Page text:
With an opioid epidemic plaguing communities across the state, Oregon lawmakers approved a measure earlier this month that, in part, establishes a pilot project to tackle the issue.
The pilot would determine the effectiveness of immediate access to evidence-based treatment for persons who overdose on opioids. This includes using peer recovery support mentors to facilitate the link with emergency department professionals. It also calls for appropriate treatment, resources and programming aimed at reducing deaths caused by opioid and opiate overdoses. The pilot program will launch first in Coos, Jackson, Marion and Multnomah counties.
“This is a serious problem plaguing too many Oregonians and too many communities,” said state Rep. Sheri Malstrom, D-Beaverton, who carried the bill on the floor. "Opioids, when used properly, can provide patients with much-needed pain relief. Sadly, these medications, when used improperly, can devastate lives, families, and communities."
According to the Oregon Health Authority's Public Health Division, Oregon has one of the highest rates of prescription opioid abuse in the nation. On average, three Oregonians die every week from prescription opioid overdoses, and many more develop opioid use disorders.
This legislation, a priority for Gov. Kate Brown, builds off the work she started in 2017 with the creation of the Opioid Epidemic Task Force. The task force brought forth this legislation with the intention of tackling this epidemic through a multipronged approach.
The legislation also requires the Department of Consumer and Business Services, in consultation with OHA, to study and report on existing barriers to effective treatment for, and recovery from, substance use disorders. Practitioners also must register with Oregon’s Prescription Drug Monitoring Program to ensure the development, administration and evaluation of best practices in prescribing opioids and opiates.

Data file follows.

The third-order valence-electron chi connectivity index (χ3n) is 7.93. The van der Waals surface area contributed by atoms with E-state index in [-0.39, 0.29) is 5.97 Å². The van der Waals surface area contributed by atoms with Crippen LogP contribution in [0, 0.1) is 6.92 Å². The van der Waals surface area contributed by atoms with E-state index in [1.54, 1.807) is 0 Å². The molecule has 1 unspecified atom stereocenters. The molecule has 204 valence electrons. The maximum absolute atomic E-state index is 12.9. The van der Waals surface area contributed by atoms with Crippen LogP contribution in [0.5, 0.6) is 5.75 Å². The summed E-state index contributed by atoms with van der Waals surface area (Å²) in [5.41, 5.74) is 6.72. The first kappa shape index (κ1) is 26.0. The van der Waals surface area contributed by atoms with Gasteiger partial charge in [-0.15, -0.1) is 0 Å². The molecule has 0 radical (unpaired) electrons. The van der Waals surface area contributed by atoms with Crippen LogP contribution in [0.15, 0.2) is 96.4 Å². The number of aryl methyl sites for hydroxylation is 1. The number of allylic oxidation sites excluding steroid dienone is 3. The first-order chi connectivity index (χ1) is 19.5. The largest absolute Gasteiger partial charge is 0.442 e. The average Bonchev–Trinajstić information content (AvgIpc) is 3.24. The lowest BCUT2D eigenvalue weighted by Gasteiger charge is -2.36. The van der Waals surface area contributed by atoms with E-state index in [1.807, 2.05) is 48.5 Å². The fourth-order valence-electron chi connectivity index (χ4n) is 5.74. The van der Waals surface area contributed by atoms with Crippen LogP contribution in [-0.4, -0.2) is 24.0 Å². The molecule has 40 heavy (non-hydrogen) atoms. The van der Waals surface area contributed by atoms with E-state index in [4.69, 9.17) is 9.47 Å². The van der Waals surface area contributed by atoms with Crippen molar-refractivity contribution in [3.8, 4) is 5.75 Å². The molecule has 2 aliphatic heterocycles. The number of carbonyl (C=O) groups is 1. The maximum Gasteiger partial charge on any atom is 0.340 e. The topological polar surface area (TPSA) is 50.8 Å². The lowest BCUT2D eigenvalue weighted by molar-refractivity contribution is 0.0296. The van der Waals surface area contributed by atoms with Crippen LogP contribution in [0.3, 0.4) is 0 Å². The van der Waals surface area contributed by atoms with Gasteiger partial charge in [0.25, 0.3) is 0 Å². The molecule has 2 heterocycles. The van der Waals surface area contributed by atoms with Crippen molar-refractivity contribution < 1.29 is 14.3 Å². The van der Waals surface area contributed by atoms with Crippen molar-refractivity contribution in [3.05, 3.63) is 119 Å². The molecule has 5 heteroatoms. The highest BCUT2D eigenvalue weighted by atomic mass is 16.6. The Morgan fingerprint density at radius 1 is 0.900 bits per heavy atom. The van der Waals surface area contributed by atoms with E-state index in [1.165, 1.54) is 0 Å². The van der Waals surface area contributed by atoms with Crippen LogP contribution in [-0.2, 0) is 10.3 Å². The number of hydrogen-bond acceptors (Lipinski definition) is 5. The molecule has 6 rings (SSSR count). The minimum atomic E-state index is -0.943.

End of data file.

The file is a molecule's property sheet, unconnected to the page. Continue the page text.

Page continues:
“Opioid addiction is a national problem, but it’s particularly alarming how much it is affecting our communities right here in Oregon,” said state Sen. Elizabeth Steiner Hayward, D-Beaverton, who sponsored the bill in the Senate. “Opioid addiction is not an urban or rural issue. It’s an Oregon issue. What often starts out as treatment of pain can become something much more serious for individuals. I am proud to support this legislation. This won’t solve the problem entirely, but it’s a very good start.”
According to Mental Health America, one in 10 Oregonians suffer from some form of addiction, and the state ranks fourth in the nation in youth addiction rates. Oregon Recovers Director Mike Marshall spoke in favor of the bill during the committee process.
“Insurance barriers to treatment and recovery support exist across the board and are not limited simply to those suffering from addiction to opioids,” Marshall said.
“Identifying those barriers and identifying solutions will also positively improve the state’s Alcohol and Drug Policy Commission’s efforts to create a new continuum of care model," Marshall continued. "Although the intention of HB 4143 is to tackle the challenges of the opioid epidemic, it will have a much larger, positive impact on the state’s efforts to reduce Oregon’s exceptionally high addiction rates and increase the number of people in recovery.”
Brown is expected to sign the bill into law later this month. In addition to requesting this legislation, Brown traveled to Washington, D.C. to testify before the U.S. Senate Committee on Health, Education, Labor and Pensions. She shared state-level information and perspectives on the opioid crisis and discussed how to better address the crisis at the federal level.
"Opioid abuse can begin as easily as reaching into the average family medicine cabinet," Brown told the panel. "Addiction is blind to circumstance, but the high costs of addiction are borne by our children, whose parents are unable to care for them while struggling with substance abuse. In Oregon, 60 percent of foster children have at least one parent with substance abuse issues, including opioids.
“If we can make meaningful change in prevention, treatment and recovery from substance abuse, we can create better lives for our families," Brown continued. "We can see more success for students in our schools. We would lift a burden off our hospitals. And our law enforcement. And our prisons."